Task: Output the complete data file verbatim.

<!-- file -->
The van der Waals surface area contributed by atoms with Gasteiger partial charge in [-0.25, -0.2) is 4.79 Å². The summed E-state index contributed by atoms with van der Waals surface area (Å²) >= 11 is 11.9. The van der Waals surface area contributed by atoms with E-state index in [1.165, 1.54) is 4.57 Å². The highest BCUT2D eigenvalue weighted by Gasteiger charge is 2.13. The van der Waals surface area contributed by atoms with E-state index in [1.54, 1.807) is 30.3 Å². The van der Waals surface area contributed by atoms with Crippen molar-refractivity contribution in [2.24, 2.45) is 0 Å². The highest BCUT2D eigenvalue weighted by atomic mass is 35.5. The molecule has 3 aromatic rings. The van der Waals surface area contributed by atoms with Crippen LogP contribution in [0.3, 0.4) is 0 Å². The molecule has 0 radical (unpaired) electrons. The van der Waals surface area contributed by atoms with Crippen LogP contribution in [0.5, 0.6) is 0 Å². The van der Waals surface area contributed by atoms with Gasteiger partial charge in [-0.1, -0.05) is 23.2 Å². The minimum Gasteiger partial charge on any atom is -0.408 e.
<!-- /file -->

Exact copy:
The van der Waals surface area contributed by atoms with Gasteiger partial charge in [-0.25, -0.2) is 4.79 Å². The summed E-state index contributed by atoms with van der Waals surface area (Å²) >= 11 is 11.9. The van der Waals surface area contributed by atoms with E-state index in [1.165, 1.54) is 4.57 Å². The highest BCUT2D eigenvalue weighted by Gasteiger charge is 2.13. The van der Waals surface area contributed by atoms with E-state index in [1.54, 1.807) is 30.3 Å². The van der Waals surface area contributed by atoms with Crippen molar-refractivity contribution in [2.24, 2.45) is 0 Å². The highest BCUT2D eigenvalue weighted by atomic mass is 35.5. The molecule has 3 aromatic rings. The van der Waals surface area contributed by atoms with Crippen LogP contribution in [0.3, 0.4) is 0 Å². The molecule has 0 radical (unpaired) electrons. The van der Waals surface area contributed by atoms with Crippen LogP contribution in [0.5, 0.6) is 0 Å². The van der Waals surface area contributed by atoms with Gasteiger partial charge in [-0.1, -0.05) is 23.2 Å². The minimum Gasteiger partial charge on any atom is -0.408 e.